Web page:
By this point, the seizures had taken their toll. I had suffered from amnesia and lost a considerable amount of memories. I was also seizing mainly at night. If my husband had not been there to turn me over, I would have died on more than one occasion. My surgery to remove scar tissue on my brain did not go as planned. There was a complication at the end leading to a stroke. At 27, I woke up missing a section of my brain, but having gained a new perspective on life. The struggles were many as I began a long journey to recover. I have not had a seizure since the date of my surgery. I have learned so many tricks of healing. Did you know that if you put your non-effected arm in a sling and force the side that suffered paralysis to work it helps stimulate the brain and can help improve the recovery? Did you know that neuroplasticity (the brain’s ability to reorganize itself in forming new neural pathways around the injured areas) is very possible and even more common than ever thought?

So why is it important to research the brain? I woke up this morning. I got the paper. I can wave to my husband and let him sail away. He can continue his Navy career, and I can continue being a full-time mom without worries of how I will survive a night alone. Why neuroscience research? Because of previous research discoveries before I needed a lot of my care, I was never placed in an institution. I am not in need of 24 hour care now. Rather, I am a mom who can no longer run but has the ability to hold the hands of my children and enjoy walking them to school every day. I am a navy wife who can let her husband continue to serve our country because she is no longer concerned about the seizures that come at night. I am a mom, wife, friend, daughter and someone who has the ability and hope to provide more research funding. Future researchers will take these donations and offer even more hope for neurology patients still to come. These future patients will be spared some of the difficult roads others, such as myself, took. I thank you for helping me pay it forward!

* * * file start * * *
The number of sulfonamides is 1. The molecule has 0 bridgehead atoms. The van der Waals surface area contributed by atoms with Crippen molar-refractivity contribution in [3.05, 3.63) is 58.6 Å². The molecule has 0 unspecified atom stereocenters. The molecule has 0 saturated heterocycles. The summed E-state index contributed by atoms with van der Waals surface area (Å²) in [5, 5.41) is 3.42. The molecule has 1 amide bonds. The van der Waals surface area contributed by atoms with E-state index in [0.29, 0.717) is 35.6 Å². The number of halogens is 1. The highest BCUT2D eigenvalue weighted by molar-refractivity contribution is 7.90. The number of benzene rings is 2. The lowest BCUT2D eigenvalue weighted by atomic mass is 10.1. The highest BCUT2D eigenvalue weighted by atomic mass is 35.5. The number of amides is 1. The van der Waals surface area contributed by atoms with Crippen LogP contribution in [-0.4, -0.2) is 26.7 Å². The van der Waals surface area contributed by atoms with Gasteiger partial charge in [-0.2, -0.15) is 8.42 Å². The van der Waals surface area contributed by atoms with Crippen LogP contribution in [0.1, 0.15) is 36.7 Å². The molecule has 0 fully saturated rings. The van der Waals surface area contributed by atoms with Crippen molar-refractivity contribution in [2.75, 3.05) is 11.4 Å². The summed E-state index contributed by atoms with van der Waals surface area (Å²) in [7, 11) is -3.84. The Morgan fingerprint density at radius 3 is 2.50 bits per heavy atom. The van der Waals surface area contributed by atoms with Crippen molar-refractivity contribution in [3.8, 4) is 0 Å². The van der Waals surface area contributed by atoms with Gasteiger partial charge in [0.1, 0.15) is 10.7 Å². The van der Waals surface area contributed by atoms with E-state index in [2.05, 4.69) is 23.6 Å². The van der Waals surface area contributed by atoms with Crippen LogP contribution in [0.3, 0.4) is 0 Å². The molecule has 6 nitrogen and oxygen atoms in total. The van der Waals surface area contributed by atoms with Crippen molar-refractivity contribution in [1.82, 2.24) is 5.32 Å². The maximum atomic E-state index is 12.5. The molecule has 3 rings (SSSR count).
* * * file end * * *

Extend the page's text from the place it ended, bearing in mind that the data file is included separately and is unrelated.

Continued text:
Comments on: "Neuroscience Research" (10)

  1. What an amazing spokesperson you are, so simply said, so clear and easy to understand. Good luck to Kari, and always, to you and your family.

  2. It’s amazing to think that not that long ago, epilepsy was so misunderstood – and institutionalization, hospitalization, and exorcism were all seen as viable options. Research – knowledge – is amazing; and it’s wonderful that you, Kari, and others are honest in your efforts, and transparent in your lives. Kudos to you all.

    • Stef,

      It is concerning that epileptics were treated like this not so long ago. However, it is also hopeful. To think of how far we have progressed in a limited time offers great hope to me as for what the future of neuroscience can bring. It is an ever-changing field offering hope to many!


      • Absolutely – neuroscience is a field where the research found benefits *everyone*, and usually in large measure. The brain and mind are both fascinating (and frustrating, depending on the day). 🙂

  3. Tara, I am with you to support Neuroscience research. I also hope we are paving the way to better knowledge of how our brains work. We are blessed that brain injuries are recognized, albeit understudied and unresolved … but it’s going in the right direction. Take care and stay safe, Edie

    • Edie, think of where we will be in another ten-twenty years of neuroscience research. The possibilities absolutely amaze me! You and I, we’ll keep doing our part in continuing to build awareness and curiosity. 🙂